The Burakumin is Japan’s hidden caste of untouchables, often compared to India’s untouchables. In this article, we take a closer look at who they are, how they live, and their place in today’s modern Japan.
Who is the Burakumin?
The Burakumin (literally translating to hamlet people or village people) is a segregated community, placed at the bottom of Japanese society, and often face fierce social stigma. Throughout the years, they have been victims of immense discrimination. During the Japanese feudal era, they were members of social outcasts with jobs that no one in society would take on—undertakers, executioners, or butchers. These occupations are considered impure or unclean as they are related to death, with stigmas of “kegare” (contamination) attached to them. Most of the Burakumin live in ghettos or hamlets; hence, their name.
The lowest of the outcasts are the Eta (translated to an abundance of filth). In the past, when one commits a crime, it’s punishable by death by samurai members. The Eta were exempt from many aspects including the social laws of the land. Records dating back to the 19th century indicate that one Eta is worth one-seventh of an ordinary person. The term Eta is similar to a slur, with an offensive meaning but it’s still in use today.
Even though the caste system was abolished in 1871 during the Meiji Restoration alongside the feudal system, many Burakumin, or as they’re also known, “untouchables,” still find it difficult to fully integrate into society. Burakumin communities are still rampant throughout Japan. To a foreigner, a Burakumin might not be so easily distinguishable. In fact, there is no genetic difference between a Burakumin and a “normal” person. Nevertheless, even if they can blend in among the crowd, their identity alone carries a lot of social stigmas.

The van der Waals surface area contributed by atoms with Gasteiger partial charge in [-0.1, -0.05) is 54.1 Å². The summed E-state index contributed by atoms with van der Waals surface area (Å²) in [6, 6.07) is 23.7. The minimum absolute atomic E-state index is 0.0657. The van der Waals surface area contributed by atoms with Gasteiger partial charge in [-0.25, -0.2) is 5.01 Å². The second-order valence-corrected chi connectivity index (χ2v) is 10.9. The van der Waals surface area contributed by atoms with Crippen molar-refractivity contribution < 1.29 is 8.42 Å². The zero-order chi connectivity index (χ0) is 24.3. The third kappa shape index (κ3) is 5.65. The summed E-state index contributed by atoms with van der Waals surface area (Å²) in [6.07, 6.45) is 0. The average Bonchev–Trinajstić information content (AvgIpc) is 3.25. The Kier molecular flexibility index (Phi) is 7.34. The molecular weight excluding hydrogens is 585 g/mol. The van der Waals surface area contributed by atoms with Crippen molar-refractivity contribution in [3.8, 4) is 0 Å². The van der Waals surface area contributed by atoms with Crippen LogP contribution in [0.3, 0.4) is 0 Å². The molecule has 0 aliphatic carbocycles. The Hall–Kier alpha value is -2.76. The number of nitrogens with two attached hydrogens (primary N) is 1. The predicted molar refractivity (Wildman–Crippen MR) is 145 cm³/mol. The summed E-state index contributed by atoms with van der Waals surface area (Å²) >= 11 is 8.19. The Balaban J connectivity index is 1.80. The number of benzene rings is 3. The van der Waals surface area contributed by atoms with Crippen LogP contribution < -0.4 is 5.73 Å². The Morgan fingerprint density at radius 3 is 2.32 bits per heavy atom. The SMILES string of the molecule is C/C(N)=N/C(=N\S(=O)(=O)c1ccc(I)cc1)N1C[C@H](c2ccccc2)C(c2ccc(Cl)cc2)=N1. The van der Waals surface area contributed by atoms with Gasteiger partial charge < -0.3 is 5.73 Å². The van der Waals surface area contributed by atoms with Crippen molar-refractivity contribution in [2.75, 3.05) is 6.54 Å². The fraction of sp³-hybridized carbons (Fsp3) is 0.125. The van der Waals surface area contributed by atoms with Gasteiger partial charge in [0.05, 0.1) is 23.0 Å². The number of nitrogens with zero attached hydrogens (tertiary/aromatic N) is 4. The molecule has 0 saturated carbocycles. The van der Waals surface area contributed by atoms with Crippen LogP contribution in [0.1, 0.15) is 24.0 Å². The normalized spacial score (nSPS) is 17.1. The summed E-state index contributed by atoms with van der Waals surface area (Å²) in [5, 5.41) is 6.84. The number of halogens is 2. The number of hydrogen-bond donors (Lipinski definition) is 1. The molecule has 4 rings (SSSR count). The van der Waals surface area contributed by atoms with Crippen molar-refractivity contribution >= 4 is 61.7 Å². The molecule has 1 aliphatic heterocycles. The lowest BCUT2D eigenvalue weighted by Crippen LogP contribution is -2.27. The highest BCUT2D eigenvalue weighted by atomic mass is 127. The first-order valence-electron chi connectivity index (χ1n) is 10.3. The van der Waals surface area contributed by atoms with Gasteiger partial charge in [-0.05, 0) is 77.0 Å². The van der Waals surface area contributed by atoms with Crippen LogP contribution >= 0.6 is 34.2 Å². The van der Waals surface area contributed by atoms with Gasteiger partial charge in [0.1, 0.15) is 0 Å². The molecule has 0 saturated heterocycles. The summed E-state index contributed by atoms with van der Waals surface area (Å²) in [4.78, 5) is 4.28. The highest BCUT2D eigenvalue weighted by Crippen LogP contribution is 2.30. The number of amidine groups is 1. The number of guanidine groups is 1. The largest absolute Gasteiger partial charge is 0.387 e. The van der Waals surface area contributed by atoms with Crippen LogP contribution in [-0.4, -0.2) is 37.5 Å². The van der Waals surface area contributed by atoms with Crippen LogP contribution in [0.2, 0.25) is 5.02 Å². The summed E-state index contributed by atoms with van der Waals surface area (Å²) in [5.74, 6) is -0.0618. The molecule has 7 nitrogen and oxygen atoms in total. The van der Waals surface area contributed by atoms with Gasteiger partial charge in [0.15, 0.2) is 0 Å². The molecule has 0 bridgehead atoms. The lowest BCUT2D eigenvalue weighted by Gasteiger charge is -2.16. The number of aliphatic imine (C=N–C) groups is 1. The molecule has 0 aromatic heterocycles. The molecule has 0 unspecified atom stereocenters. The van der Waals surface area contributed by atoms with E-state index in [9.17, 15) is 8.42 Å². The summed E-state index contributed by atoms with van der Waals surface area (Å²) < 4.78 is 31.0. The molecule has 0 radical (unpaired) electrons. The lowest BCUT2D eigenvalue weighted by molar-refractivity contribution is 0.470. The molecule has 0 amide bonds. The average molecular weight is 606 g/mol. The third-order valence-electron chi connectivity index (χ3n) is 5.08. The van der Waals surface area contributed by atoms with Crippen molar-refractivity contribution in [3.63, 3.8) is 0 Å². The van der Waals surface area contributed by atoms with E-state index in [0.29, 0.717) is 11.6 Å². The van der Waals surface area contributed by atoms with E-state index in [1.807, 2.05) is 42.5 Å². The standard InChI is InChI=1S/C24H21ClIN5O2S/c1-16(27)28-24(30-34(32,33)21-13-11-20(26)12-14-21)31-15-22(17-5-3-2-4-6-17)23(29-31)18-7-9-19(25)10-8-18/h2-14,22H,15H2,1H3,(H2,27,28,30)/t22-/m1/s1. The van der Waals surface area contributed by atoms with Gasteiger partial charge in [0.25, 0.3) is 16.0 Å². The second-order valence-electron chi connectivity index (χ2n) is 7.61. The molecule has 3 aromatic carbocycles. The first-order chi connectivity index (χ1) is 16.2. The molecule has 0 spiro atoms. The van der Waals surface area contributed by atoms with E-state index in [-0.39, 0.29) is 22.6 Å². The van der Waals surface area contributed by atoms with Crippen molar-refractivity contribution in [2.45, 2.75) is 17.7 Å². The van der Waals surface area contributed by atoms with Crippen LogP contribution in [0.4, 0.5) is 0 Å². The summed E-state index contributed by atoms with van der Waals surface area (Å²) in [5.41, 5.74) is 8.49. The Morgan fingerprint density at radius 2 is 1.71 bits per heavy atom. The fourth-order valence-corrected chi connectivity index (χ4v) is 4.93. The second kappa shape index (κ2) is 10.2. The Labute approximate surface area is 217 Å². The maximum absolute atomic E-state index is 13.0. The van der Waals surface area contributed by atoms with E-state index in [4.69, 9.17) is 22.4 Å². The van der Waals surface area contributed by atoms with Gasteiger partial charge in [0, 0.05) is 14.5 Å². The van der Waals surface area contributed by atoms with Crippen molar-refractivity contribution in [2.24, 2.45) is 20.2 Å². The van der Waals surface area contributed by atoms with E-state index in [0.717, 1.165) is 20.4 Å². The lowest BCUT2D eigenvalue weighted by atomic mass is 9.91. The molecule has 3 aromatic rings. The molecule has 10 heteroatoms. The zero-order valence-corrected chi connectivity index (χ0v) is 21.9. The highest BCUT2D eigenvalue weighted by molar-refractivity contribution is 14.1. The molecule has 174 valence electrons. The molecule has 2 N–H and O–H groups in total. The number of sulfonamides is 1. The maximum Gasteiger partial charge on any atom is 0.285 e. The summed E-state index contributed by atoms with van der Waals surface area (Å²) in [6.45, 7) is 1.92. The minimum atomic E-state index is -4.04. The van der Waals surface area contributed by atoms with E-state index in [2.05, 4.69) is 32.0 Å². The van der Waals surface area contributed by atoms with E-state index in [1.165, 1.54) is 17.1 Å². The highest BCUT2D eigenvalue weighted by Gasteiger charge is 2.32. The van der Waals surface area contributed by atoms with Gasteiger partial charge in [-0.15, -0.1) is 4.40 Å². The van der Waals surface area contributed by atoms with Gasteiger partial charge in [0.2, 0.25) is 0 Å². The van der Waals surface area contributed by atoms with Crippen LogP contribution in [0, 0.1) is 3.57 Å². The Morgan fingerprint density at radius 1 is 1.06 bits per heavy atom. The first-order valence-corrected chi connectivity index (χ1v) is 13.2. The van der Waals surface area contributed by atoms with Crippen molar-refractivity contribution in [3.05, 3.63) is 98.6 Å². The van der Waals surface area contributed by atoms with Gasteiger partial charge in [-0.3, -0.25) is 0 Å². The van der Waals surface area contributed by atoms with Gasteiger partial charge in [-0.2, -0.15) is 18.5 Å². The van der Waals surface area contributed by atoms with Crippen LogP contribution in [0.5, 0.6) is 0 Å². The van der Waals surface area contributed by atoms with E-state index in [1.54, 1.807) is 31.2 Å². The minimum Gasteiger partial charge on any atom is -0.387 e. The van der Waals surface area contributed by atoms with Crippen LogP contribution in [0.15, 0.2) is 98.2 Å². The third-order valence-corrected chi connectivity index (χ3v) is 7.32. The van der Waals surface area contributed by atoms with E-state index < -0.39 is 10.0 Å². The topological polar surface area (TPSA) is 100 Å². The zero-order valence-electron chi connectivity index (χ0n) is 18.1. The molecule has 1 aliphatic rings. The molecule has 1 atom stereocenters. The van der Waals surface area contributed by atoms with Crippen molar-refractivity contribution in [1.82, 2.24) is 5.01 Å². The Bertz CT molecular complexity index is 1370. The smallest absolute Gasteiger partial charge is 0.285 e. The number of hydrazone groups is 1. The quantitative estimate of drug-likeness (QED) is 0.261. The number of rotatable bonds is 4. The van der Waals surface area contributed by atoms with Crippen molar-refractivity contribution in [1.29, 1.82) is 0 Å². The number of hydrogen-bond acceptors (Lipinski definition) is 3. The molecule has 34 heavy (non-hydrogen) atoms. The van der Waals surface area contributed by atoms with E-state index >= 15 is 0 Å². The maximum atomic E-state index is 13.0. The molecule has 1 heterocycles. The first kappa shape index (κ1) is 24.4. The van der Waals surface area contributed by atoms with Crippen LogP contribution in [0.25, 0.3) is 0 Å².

How do they live?
Because of the stigma attached to them, the Burakumin is looked down upon in every aspect of society whether it’s at work or in their personal lives. Those who hold Buraku ancestry are seen as a disgrace or even unsuitable for marriage. When their ancestry comes to light, they might suffer from discrimination, which in extreme circumstances, includes things like receiving hate mail. Finding a job might also be difficult as employers will screen out applicants thoroughly. But this stigma is not just placed upon the Burakumin but even people who have any form of association with them.
Outsiders were hesitant to move near Burakumin-centric areas in Japan, particularly in the Kansai region, out of fear that they will be mistaken for being a Burakumin. In the 1960s and 1970s, religious discrimination was also prevalent among the Buddhist sects. Shinto, Japan’s main religion, also strictly values purity both inside and out; hence, the subsequent marginalization of those with Buraku ancestry.
But because of the continued marginalization, many of the Burakumin cannot move up the social ladder, much less have opportunities to integrate into modern society. This is also due to years of segregation and stigma that cannot be easily erased. Their communities became further divided and separated. This resulted in some being involved in organized crime, which backfired as it caused more fear towards them.
Place in Modern Japan